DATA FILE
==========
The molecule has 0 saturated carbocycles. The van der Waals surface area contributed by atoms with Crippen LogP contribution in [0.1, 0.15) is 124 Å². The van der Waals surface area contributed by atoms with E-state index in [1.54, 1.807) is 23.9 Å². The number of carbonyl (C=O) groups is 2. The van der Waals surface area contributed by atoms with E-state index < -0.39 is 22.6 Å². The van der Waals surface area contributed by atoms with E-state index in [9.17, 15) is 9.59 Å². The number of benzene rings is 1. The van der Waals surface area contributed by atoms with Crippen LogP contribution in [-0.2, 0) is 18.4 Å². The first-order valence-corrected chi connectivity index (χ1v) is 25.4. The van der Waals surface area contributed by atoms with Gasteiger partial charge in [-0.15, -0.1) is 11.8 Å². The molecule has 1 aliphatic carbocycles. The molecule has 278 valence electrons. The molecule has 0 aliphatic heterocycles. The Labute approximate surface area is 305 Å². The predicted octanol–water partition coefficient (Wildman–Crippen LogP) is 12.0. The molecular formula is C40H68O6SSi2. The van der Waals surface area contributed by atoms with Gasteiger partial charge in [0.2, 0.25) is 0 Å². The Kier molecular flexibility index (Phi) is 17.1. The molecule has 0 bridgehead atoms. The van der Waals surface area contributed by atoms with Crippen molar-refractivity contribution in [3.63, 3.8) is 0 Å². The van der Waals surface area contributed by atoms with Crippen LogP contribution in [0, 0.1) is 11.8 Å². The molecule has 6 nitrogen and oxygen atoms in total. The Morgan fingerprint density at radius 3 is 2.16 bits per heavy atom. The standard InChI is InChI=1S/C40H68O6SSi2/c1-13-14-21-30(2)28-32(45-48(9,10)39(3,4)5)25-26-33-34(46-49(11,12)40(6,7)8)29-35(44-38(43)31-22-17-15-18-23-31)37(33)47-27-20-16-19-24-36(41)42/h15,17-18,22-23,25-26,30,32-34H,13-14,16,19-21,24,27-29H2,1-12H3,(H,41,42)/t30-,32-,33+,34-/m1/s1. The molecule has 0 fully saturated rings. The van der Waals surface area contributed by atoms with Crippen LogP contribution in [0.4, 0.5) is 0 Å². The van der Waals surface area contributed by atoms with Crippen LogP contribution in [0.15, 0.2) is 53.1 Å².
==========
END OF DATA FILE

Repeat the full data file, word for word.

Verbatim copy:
The molecule has 0 saturated carbocycles. The van der Waals surface area contributed by atoms with Crippen LogP contribution in [0.1, 0.15) is 124 Å². The van der Waals surface area contributed by atoms with E-state index in [1.54, 1.807) is 23.9 Å². The number of carbonyl (C=O) groups is 2. The van der Waals surface area contributed by atoms with E-state index < -0.39 is 22.6 Å². The van der Waals surface area contributed by atoms with E-state index in [9.17, 15) is 9.59 Å². The number of benzene rings is 1. The van der Waals surface area contributed by atoms with Crippen LogP contribution in [-0.2, 0) is 18.4 Å². The first-order valence-corrected chi connectivity index (χ1v) is 25.4. The van der Waals surface area contributed by atoms with Gasteiger partial charge in [-0.15, -0.1) is 11.8 Å². The molecule has 1 aliphatic carbocycles. The molecule has 278 valence electrons. The molecule has 0 aliphatic heterocycles. The Labute approximate surface area is 305 Å². The predicted octanol–water partition coefficient (Wildman–Crippen LogP) is 12.0. The molecular formula is C40H68O6SSi2. The van der Waals surface area contributed by atoms with Gasteiger partial charge in [0.2, 0.25) is 0 Å². The Kier molecular flexibility index (Phi) is 17.1. The molecule has 0 bridgehead atoms. The van der Waals surface area contributed by atoms with Crippen molar-refractivity contribution in [3.63, 3.8) is 0 Å². The van der Waals surface area contributed by atoms with Crippen LogP contribution in [0, 0.1) is 11.8 Å². The molecule has 6 nitrogen and oxygen atoms in total. The Morgan fingerprint density at radius 3 is 2.16 bits per heavy atom. The standard InChI is InChI=1S/C40H68O6SSi2/c1-13-14-21-30(2)28-32(45-48(9,10)39(3,4)5)25-26-33-34(46-49(11,12)40(6,7)8)29-35(44-38(43)31-22-17-15-18-23-31)37(33)47-27-20-16-19-24-36(41)42/h15,17-18,22-23,25-26,30,32-34H,13-14,16,19-21,24,27-29H2,1-12H3,(H,41,42)/t30-,32-,33+,34-/m1/s1. The molecule has 0 fully saturated rings. The van der Waals surface area contributed by atoms with Crippen LogP contribution in [0.4, 0.5) is 0 Å². The van der Waals surface area contributed by atoms with Crippen LogP contribution in [0.15, 0.2) is 53.1 Å².